Occupationally Related Contact Dermatitis in North American Food Service Workers Referred for Patch Testing, 1994 to 2010
ABSTRACT BACKGROUND: Contact dermatoses are common in food service workers (FSWs). OBJECTIVES: This study aims to (1) determine the prevalence of occupationally related contact dermatitis among FSWs patch tested by the North American Contact Dermatitis Group (NACDG) and (2) characterize responsible allergens and irritants as well as sources. METHODS: Cross-sectional analysis of patients patch tested by the NACDG, 1994 to 2010, was conducted. RESULTS: Of 35,872 patients patch tested, 1237 (3.4%) were FSWs. Occupationally related skin disease was significantly more common in FSWs when compared with employed non-FSWs. Food service workers were significantly more likely to have hand (P < 0.0001) and arm (P < 0.0006) involvement. The rates for irritant and allergic contact dermatitis in FSWs were 30.6% and 54.7%, respectively. Although the final diagnosis of irritant contact dermatitis was statistically higher in FSWs as compared with non-FSWs, allergic contact dermatitis was lower in FSWs as compared with non-FSWs. The most frequent currently relevant and occupationally related allergens were thiuram mix (32.5%) and carba mix (28.9%). Gloves were the most common source of responsible allergens. The NACDG standard tray missed at least 1 occupationally related allergen in 38 patients (4.3%). CONCLUSIONS: Among FSWs patch tested by the NACDG between 1994 and 2010, the most common allergens were thiuram mix and carba mix. Gloves were the most common source of responsible allergens.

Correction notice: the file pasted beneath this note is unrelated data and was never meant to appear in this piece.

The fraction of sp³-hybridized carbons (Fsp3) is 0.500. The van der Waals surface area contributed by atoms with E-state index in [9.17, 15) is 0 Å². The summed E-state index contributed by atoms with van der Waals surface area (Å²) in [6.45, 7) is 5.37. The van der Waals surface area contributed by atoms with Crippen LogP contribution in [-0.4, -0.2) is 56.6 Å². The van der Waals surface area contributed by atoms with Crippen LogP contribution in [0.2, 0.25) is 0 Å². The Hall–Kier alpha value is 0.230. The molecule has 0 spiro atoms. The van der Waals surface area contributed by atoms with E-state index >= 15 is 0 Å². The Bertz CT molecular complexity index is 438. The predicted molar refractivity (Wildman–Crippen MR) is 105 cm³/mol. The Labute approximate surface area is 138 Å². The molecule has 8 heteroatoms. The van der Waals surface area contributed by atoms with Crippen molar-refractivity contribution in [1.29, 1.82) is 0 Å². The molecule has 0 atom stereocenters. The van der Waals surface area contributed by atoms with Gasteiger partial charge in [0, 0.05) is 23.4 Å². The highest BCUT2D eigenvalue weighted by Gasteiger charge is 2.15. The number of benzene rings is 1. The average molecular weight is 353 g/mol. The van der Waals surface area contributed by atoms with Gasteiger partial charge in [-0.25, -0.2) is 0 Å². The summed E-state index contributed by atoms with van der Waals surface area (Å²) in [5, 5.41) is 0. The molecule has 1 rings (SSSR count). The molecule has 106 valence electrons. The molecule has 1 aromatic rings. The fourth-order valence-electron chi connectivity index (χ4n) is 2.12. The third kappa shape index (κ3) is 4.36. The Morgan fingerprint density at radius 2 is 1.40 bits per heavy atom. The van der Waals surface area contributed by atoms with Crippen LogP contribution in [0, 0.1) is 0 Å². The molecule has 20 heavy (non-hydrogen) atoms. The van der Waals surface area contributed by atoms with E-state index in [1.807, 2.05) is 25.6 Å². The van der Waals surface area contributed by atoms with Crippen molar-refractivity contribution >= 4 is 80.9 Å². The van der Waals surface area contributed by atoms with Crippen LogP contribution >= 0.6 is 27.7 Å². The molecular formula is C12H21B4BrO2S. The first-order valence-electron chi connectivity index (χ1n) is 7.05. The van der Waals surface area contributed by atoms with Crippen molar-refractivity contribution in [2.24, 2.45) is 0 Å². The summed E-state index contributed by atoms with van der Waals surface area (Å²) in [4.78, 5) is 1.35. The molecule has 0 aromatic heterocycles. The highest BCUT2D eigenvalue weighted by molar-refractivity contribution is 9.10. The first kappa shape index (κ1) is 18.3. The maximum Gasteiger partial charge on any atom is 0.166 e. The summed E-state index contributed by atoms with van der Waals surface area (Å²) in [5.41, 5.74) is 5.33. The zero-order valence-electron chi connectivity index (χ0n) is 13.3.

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ABSTRACT: Allergic contact dermatitis is a significant cause of cutaneous disease affecting many individuals in the home and at the workplace. Patch testing is the most worthwhile diagnostic tool for the evaluation of patients with suspected allergic contact dermatitis. This study reports the results of patch testing from January 1, 2001, to December 31, 2002, by the North American Contact Dermatitis Group (NACDG). Patients were tested with an extended screening series of 65 allergens. A standardized patch-testing technique was used. Data from these patients were recorded on a standardized computer entry form and analyzed. Sixty-five allergens were tested on 4,913 patients. The top 10 allergens remain the same in this study period as in the 1999-2000 study period: nickel sulfate (16.7%), neomycin (11.6%), Myroxilon pereirae (balsam of Peru) (11.6%), fragrance mix (10.4%), thimerosal (10.2%), sodium gold thiosulfate (10.2%), quaternium-15 (9.3%), formaldehyde (8.4%), bacitracin (7.9%), and cobalt chloride (7.4%). Of the 4,913 patients tested, 69% had at least one positive allergic patch-test reaction. Of all patients, 15.8% had occupation-related dermatitis; 15.4% were determined to have irritant contact dermatitis, and 11.1% of the 15.4% had a relevant reaction to an occupational irritant. Of all patients tested, 16.7% had a relevant reaction to an allergen not in the NACDG standard series, and 5.5% had a relevant reaction to an occupational allergen not in the standard series. Our findings once again reinforce the need for a more comprehensive group of diagnostic allergens than those found in the standard screening kits. The usefulness of patch testing is enhanced when a greater number of allergens are tested, especially nonstandard allergens occupationally encountered.Dermatitis 01/2005; 15(4):176-83. DOI:10.2310/6620.2004.04038 · 1.36 Impact Factor